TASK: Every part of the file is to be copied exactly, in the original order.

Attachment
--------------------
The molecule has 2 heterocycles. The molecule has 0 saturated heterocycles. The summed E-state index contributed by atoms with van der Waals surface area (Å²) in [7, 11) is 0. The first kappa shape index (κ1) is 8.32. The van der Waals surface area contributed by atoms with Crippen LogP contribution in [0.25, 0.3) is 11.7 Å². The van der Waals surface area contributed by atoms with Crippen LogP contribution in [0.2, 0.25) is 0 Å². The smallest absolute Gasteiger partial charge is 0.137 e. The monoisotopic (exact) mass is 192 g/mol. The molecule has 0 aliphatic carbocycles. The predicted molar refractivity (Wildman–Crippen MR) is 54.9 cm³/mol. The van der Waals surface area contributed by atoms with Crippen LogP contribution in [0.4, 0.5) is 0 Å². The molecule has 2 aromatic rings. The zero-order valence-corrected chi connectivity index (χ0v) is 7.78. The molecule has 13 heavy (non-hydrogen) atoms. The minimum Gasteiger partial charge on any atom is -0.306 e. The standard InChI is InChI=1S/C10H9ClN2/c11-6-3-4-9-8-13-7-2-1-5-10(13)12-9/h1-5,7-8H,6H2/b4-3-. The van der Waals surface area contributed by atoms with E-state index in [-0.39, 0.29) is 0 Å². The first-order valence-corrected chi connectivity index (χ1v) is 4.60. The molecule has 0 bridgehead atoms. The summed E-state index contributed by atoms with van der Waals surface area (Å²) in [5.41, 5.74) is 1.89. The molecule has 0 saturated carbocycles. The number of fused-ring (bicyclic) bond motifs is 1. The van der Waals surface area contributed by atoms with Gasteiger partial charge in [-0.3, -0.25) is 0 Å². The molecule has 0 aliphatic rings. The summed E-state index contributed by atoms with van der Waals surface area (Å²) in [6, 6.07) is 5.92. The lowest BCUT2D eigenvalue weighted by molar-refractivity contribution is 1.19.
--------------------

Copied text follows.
The molecule has 2 heterocycles. The molecule has 0 saturated heterocycles. The summed E-state index contributed by atoms with van der Waals surface area (Å²) in [7, 11) is 0. The first kappa shape index (κ1) is 8.32. The van der Waals surface area contributed by atoms with Crippen LogP contribution in [0.25, 0.3) is 11.7 Å². The van der Waals surface area contributed by atoms with Crippen LogP contribution in [0.2, 0.25) is 0 Å². The smallest absolute Gasteiger partial charge is 0.137 e. The monoisotopic (exact) mass is 192 g/mol. The molecule has 0 aliphatic carbocycles. The predicted molar refractivity (Wildman–Crippen MR) is 54.9 cm³/mol. The van der Waals surface area contributed by atoms with Crippen LogP contribution in [0.4, 0.5) is 0 Å². The molecule has 2 aromatic rings. The zero-order valence-corrected chi connectivity index (χ0v) is 7.78. The molecule has 13 heavy (non-hydrogen) atoms. The minimum Gasteiger partial charge on any atom is -0.306 e. The standard InChI is InChI=1S/C10H9ClN2/c11-6-3-4-9-8-13-7-2-1-5-10(13)12-9/h1-5,7-8H,6H2/b4-3-. The van der Waals surface area contributed by atoms with E-state index in [-0.39, 0.29) is 0 Å². The first-order valence-corrected chi connectivity index (χ1v) is 4.60. The molecule has 0 bridgehead atoms. The summed E-state index contributed by atoms with van der Waals surface area (Å²) in [5.41, 5.74) is 1.89. The molecule has 0 saturated carbocycles. The number of fused-ring (bicyclic) bond motifs is 1. The van der Waals surface area contributed by atoms with Gasteiger partial charge in [-0.3, -0.25) is 0 Å². The molecule has 0 aliphatic rings. The summed E-state index contributed by atoms with van der Waals surface area (Å²) in [6, 6.07) is 5.92. The lowest BCUT2D eigenvalue weighted by molar-refractivity contribution is 1.19.